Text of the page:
As the Chief Sustainability Officer at Google, few know the industry better than Kate Brandt

Through her LinkedIn, she shares her insights into Google’s ongoing climate action strategy, technology updates and decarbonisation initiatives, to name a few. 

Plus, her feed is filled with current, actionable sustainability advice for companies in the technology and digital sectors. 

2 Tony Grayson

Tony Grayson is known throughout the industry for his thought leadership and extensive industry experience. 

During his 25+ years of technology and leadership experience, Grayson has worked with industry giants such as Facebook, AWS, and Oracle, and held a Commanding Officer role in the US Navy. 

On his LinkedIn platform, Grayson shares his insights in data centre topics including (but not limited to) the cloud, the edge, networking, financial management, commercial power and sustainability. 

3 Andy Davis 

Alongside his role as the Director of DataX Connect, Andy Davis is also the host of the popular podcast, Inside Data Centre.

The podcast explores the latest big trends in the data centre industry, with industry giants across the world. And, with over 15 years of experience within the data centre sector, Davis is a host that knows exactly what questions listeners want the answers to.  

As you can imagine, Davis’ LinkedIn is a gold mine of industry insights, podcast clips and global data centre news. 

4 Todd Coleman 

Todd Coleman is the President, CEO and Founder of eSTRUXTURE Data centres (and, the face of one of our most popular Data Centre Magazine covers). 

Coleman’s industry success has made him a highly influential data centre thought leader, and his LinkedIn offers a great insight into eSTRUXTURE’s continual success.

5 Lauren Ryder 

Lauren Ryder is the CEO of Leading Edge Global, a strategic business transformation specialist, with expertise in the areas of technology implementation and virtual CXO. 

So, as you can imagine, Ryder’s LinkedIn is a fantastic example of industry thought leadership, spanning a huge range of topics. Her shared content includes everything from company insights to interview clips, and corporate culture guidance to advice for other women in STEM industries. 

6 Joshua Au 

Joshua Au currently works as the data centre lead for the A* agency for science, technology and research. Previously, he has also held the roles of Singapore Chapter Leader for the Infrastructure Masons, Hyperscale Infrastructure Track Chair for the NSCC Singapore, and been a judge at the Data Centre Dynamics Awards. 

Alongside his industry insights, Au also uses his LinkedIn to discuss sustainable initiatives at length. As such, his is a great account to follow, if you want to improve your company’s ESG standards. 

7 Susanna Kass

Susanna Kass’ extensive data centre accreditations include, but aren’t limited to, her status as an Energy Fellow at Stanford University, being the Co-Founder of InfraPrime, and acting as a Data Centre Advisor for the UNSDG Programme.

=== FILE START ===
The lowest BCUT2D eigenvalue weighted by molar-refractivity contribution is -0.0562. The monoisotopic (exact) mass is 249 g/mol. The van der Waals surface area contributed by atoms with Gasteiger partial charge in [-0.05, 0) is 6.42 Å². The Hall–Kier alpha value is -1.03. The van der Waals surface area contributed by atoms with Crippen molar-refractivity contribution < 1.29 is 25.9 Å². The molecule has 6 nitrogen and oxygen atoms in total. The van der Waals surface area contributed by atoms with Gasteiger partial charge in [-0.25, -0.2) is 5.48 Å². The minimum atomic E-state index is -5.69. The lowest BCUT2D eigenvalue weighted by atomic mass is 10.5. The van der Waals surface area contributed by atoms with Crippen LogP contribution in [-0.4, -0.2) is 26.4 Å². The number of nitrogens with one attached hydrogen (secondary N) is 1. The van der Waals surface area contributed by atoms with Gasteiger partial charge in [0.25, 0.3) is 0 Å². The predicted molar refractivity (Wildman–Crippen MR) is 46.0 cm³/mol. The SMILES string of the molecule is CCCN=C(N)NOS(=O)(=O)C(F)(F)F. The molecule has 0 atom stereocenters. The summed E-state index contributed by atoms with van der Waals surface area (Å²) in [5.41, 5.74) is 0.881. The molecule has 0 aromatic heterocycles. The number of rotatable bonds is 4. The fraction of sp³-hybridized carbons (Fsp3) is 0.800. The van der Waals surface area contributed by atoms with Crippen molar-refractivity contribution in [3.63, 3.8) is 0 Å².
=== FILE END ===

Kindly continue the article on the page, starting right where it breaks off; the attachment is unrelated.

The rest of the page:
And, as with many of the industry pioneers on this list, Kass is a firm sustainability and carbon neutral advocate. She is a member of Climate 50, and is the Data Centre Advisor for the United Nations Sustainable Development Goals. 

8 Amy Daniell

Based in London, Amy Daniell is the Senior Director of Hyperscale at NTT Global Data centres. She has also held Director-level positions at Microsoft, URS and AECOM. 

Daniell is a visiting lecturer at Bayes Business School, and is a regular speaker at DCD>Talks and DCD>Events, all of which she shares on her platform. 

9 Nabeel Mahmood 

Nabeel Mahmood is a Board Director for some of the largest names in the technology sector, including SCB Global and United Security Bank. 

He is also a popular keynote speaker, and his LinkedIn page is filled with industry news, alongside his insights on the topics. 

10 Phillip Koblence 

Phillip Koblence is the Co-Founder and current COO of NYI. Since founding the company in 1996, Koblence has grown the company from the operator of a single data centre in Lower Manhattan, to a key player in both national and international markets. 

With over 20 years of leadership and data centre management experience under his belt, Koblence’s LinkedIn is an invaluable page to be following.

5 Minutes with: Andy Davis

By Josephine Walbank at Data Centre Magazine

We spoke to Andy Davis, the host of Inside Data Centre Podcast, to find out what it’s like behind the scenes, and what inspired him to launch the show

There’s a popular notion that there’s a podcast out there for everyone. And, business podcasts don’t have to be limited to motivational speakers – in fact, you can hear actionable and specific advice from the world’s leading data centre experts, straight from the horse’s mouth. 

The growing audience of Inside Data Centre is a testament to the collective curiosity of the data centre community. And, as a medium, podcasts are a fantastic way to get to know the people behind the titles, and pick their brains, as if they were with you in person. 

Alongside his role as the Director of DataX ConnectAndy Davis is also the host of the highly successful Inside Data Centre Podcast. 

The podcast explores the latest big trends in the data centre industry, with industry giants across the world. And, with over 15 years of experience within the data centre sector, Davis is a host that knows exactly what questions listeners want the answers to. 

What inspired you to set up your podcast?

The main inspiration behind starting the Inside Data Centre Podcast was the need to increase the exposure of the data centre sector. 

As a recruiter in the data centre sector, I was regularly asked ‘where can you find information about working in the sector?’. There was basically no real source of information that shared the stories of those working in the sector. 

I also knew that many people in the sector had a great story to tell, so I created the platform for them to do it. I was conscious that the other data centre podcasts were very technical and the guests were largely CEO’s/leaders of data centre operators. So, I wanted to create a more conversational podcast that was open to anyone working in the sector.